The Copernicus Complex: The Quest for Our Cosmic (In)Significance by Caleb Scharf - book review: Tantalising approach to the mysteries of the universe

 

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The Independent Culture

Astrobiology is booming: this is the third new book by an astrobiologist I've read in five months. So what is astrobiology? It's the study of life in the universe: how it started on Earth and whether or not it will ever be found beyond our bounds. The very existence of the subject proclaims that the old overspecialised tendency of science – "knowing more and more about less and less" – has yielded to a multidisciplinary approach, in this case combining cosmology and molecular biology.

The book's title derives from the general principle that has ruled since Copernicus' demonstration that the Earth is not the centre of the universe: we live on an average planet, orbiting an undistinguished star, amid a firmament of countless billions such. The principle, known as Mediocrity, has been under attack for some decades now.

For much of the book the reader is dragged back and forth between two pantomime poles: according to the Mediocrity Principle, life must exist in countless parts of the universe. Oh no it doesn't, comes the reply – conditions on Earth are so special we could be the only life in the universe. Not until page 215 do we see a possible resolution. Caleb Scharf believes that life should emerge wherever certain boundary conditions occur – on the edge of chaos. He calls this the Cosmo-chaotic Principle, and it ties in well with the current, plausible theory of the origin of life on Earth in hot churning deep sea vents.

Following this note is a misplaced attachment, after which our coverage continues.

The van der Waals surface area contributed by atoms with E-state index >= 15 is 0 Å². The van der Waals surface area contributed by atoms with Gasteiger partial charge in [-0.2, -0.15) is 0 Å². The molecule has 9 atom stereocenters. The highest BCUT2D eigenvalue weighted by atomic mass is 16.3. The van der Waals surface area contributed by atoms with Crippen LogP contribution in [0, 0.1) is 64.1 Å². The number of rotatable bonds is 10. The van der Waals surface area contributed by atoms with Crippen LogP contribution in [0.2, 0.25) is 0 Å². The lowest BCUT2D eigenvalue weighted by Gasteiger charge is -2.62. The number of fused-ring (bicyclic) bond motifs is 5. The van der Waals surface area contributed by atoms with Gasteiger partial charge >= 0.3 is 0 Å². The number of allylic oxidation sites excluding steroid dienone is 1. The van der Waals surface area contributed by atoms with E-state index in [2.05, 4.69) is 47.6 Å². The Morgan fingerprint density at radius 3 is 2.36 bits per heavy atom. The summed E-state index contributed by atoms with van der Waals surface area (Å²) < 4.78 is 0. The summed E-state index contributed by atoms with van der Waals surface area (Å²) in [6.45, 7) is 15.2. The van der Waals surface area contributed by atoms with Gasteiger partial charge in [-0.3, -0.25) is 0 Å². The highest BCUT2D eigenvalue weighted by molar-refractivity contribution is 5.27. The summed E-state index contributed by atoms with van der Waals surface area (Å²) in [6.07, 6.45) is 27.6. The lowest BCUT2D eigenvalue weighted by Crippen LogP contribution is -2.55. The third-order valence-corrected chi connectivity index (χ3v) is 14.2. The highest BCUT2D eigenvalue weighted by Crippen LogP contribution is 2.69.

That single-celled life at least might exist elsewhere in the universe seems quite likely. But it took two billion years on Earth for multicellular life to evolve from the single-celled, bacterial forms. There might not be many parts of the universe that stay life-friendly for long enough for that to happen.

Curiously, considering the sophisticated instrumentation that has brought us to our present knowledge of life and the universe, some simple traps of language seem to bedevil Scharf's argument. He writes often that we on Earth might be "special" and "unique", but not yet "significant". Why does he assign a deeper meaning to "significance"? That only means "sufficiently great or important to be worthy of attention". Who's attention?

Scharf admits that today, despite having a much clearer picture both of the cosmos and life at its most fundamental, we are only "on the cusp" of knowing whether life exists anywhere else. As with so much current science, the big question is: how long will it take for the breakthrough? After 232 pages of speculation this is one guess he won't make. This is in many ways a tantalising book; a better one will be written when proof or disproof of life beyond Earth arrives.

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